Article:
Bob Dylan by Greil Marcus by Greil Marcus
Writings 1968-2010

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Synopsis

The book begins in Berkeley in 1968, and ends with a piece on Dylan’s show at the University of Minnesota—his very first appearance at his alma mater—on election night 2008. In between are moments of euphoric discovery: From Marcus’s liner notes for the 1967 Basement Tapes (pop music’s most famous bootlegged archives) to his exploration of Dylan’s reimagining of the American experience in the 1997 Time Out of Mind. And rejection; Marcus’s Rolling Stone piece on Dylan’s album Self Portrait—often called the most famous record review ever written—began with “What is this shit?” and led to his departure from the magazine for five years. Marcus follows not only recordings but performances, books, movies, and all manner of highways and byways in which Bob Dylan has made himself felt in our culture.

Together the dozens of pieces collected here comprise a portrait of how, throughout his career, Bob Dylan has drawn upon and reinvented the landscape of traditional American song, its myths and choruses, heroes and villains. They are the result of a more than forty-year engagement between an unparalleled singer and a uniquely acute listener.

 

About Greil Marcus

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Greil Marcus is the author of Bob Dylan by Greil Marcus, When that Rough God Goes Riding, The Shape of Things to Come, Mystery Train, Dead Elvis, In the Fascist Bathroom, Double Trouble, Like a Rolling Stone, and The Old Weird America; a twentieth anniversary edition of his book Lipstick Traces was published in 2009. With Werner Sollors he is the editor of A New Literary History of America, published last year by Harvard University Press. Since 2000 he has taught at Princeton, Berkeley, Minnesota, and the New School in New York; his column "Real Life Rock Top 10" appears regularly in The Believer. He has lectured at U Cal, Berkeley, The Whitney Museum of Art, and Princeton University. He lives in Berkeley.
 
Published October 19, 2010 by PublicAffairs. 514 pages
Genres: Biographies & Memoirs, Humor & Entertainment, Arts & Photography. Non-fiction

Unrated Critic Reviews for Bob Dylan by Greil Marcus

Kirkus Reviews

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His four thematic chapters “attempt to elucidate the difficult pleasure that is Dylan, with his nasal voice, oblique lyrics, complicated relation to race, and controversial appropriation of words and music.” Obviously passionate about his subject, on whom he teaches a course, Yaffe writes that “w...

Apr 05 2011 | Read Full Review of Bob Dylan by Greil Marcus: Wr...

Kirkus Reviews

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In one review, Marcus assails some writing in Dylan’s memoir Chronicles Volume 1 (2004), saying, “That line calls attention to itself.” The same could be said for almost the entire corpus of the author’s work about Dylan.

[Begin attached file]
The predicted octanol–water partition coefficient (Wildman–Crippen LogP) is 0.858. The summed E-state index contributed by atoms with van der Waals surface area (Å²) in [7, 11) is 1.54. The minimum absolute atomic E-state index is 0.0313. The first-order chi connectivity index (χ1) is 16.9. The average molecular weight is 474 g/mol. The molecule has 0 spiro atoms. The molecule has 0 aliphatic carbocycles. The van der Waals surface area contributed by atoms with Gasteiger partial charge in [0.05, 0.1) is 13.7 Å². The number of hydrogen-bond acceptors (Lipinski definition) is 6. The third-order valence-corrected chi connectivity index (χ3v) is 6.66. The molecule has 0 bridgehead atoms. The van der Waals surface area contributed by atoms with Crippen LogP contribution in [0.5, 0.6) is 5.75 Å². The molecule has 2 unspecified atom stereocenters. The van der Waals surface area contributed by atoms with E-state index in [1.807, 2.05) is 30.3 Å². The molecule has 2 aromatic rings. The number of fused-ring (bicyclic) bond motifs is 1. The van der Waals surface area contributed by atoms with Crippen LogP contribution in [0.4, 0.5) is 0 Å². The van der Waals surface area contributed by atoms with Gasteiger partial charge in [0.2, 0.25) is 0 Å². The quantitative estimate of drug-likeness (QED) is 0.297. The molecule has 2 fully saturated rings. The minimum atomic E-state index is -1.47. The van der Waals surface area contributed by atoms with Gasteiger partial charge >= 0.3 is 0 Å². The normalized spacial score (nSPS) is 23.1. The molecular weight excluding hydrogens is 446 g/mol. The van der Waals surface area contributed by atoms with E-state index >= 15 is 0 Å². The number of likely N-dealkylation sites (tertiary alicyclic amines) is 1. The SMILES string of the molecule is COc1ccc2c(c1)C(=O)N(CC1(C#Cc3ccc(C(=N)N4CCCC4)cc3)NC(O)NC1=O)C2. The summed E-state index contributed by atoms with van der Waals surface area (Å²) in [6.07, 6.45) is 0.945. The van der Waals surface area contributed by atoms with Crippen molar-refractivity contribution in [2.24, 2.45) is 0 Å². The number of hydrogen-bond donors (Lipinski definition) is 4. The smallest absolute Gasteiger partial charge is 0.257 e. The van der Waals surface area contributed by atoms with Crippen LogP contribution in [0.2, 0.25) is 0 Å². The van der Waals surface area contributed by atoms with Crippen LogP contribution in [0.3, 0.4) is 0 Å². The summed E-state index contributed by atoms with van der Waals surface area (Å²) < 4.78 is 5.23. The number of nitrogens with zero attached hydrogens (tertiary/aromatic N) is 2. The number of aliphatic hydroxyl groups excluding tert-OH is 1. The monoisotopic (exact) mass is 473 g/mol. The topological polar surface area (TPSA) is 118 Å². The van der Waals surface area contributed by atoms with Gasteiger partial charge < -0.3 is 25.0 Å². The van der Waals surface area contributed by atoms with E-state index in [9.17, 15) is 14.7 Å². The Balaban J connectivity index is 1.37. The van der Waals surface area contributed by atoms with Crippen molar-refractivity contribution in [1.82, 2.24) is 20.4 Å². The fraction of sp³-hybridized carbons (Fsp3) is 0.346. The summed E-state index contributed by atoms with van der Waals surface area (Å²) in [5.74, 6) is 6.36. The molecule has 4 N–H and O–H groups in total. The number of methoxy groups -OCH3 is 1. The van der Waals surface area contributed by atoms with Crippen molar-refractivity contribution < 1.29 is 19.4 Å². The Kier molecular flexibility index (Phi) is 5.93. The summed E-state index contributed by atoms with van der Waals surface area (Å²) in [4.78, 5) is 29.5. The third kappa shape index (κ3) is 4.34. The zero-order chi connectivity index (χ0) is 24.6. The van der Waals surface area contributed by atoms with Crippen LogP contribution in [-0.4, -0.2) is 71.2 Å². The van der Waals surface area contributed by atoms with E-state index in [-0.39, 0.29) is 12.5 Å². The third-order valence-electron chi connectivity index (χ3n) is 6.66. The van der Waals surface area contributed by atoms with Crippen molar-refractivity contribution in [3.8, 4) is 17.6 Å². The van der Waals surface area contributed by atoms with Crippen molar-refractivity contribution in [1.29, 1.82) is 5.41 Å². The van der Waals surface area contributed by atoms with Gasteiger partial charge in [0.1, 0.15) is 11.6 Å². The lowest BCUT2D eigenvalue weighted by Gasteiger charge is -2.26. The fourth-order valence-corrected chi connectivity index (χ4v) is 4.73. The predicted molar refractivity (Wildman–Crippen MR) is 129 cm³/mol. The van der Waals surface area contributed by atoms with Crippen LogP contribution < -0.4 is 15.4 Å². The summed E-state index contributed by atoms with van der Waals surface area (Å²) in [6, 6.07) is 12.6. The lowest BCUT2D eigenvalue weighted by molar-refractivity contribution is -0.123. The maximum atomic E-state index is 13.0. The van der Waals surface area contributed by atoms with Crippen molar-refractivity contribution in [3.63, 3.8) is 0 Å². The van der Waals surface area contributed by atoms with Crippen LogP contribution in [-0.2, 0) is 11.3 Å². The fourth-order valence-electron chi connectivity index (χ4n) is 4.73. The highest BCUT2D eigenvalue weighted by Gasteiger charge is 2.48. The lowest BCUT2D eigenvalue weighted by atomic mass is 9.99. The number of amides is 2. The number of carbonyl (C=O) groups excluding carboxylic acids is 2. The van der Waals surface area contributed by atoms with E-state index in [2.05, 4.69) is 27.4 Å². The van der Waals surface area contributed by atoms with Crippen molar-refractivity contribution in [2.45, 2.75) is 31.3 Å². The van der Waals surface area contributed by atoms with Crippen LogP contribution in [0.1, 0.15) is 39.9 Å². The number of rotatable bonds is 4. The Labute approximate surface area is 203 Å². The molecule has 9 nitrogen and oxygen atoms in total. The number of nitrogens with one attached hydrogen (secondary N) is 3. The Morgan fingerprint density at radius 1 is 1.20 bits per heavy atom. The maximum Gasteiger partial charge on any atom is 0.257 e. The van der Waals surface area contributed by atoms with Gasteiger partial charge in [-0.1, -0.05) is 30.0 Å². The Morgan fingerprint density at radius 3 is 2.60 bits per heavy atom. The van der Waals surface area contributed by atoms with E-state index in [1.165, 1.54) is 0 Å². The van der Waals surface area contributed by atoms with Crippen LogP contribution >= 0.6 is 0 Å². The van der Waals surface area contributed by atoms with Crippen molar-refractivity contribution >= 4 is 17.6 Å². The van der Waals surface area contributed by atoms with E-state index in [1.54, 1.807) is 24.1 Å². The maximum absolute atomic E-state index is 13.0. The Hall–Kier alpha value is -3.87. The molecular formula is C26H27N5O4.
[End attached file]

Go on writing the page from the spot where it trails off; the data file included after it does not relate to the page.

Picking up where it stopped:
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The New York Times

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Later on, though, his account of how Dylan used a ballad by the 1920s crooner Gene Austin as the basis for his song “Sugar Baby,” presented here as an instance of what I took to be Yaffe’s original reporting, turns out to have been laid out in greater detail by the Dylan biographer Clinton Heylin...

Jun 03 2011 | Read Full Review of Bob Dylan by Greil Marcus: Wr...

The Guardian

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About a year earlier Dylan had composed and sung in the course of The Basement Tapes sessions – about which Marcus wrote brilliantly in an earlier book on Dylan called Invisible Republic – the perfect response to all the unrequited longing that had built up during "three years of memories, of wai...

May 14 2011 | Read Full Review of Bob Dylan by Greil Marcus: Wr...

Publishers Weekly

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In his latest book on Dylan (after Like a Rolling Stone), veteran rock writer Marcus gathers his writings on the icon's long and varied career.

Nov 01 2010 | Read Full Review of Bob Dylan by Greil Marcus: Wr...

Review (Barnes & Noble)

"The pieces collected here," writes Greil Marcus in the introduction to his just-published new book, Bob Dylan by Greil Marcus: Writings 1968-2010, "begin with a rumor and end with a presidential election.

Oct 19 2010 | Read Full Review of Bob Dylan by Greil Marcus: Wr...

PopMatters

In “Where I Came In”, the introduction to his recent Bob Dylan By Greil Marcus, Marcus suggests that Dylan spent half his career trying to escape the mythology he drew around himself like a cloak in the early years.

Dec 02 2011 | Read Full Review of Bob Dylan by Greil Marcus: Wr...

The New York Review of Books

In the introduction to his new book, Marcus recalls seeing Dylan perform for the first time in the summer of 1963, “in a field in New Jersey.” Among the songs Dylan played was “With God on Our Side,” which opens: Oh my name it is nothin’ My age it means less Dylan, Marcus writes, did seem agele...

Nov 25 2010 | Read Full Review of Bob Dylan by Greil Marcus: Wr...

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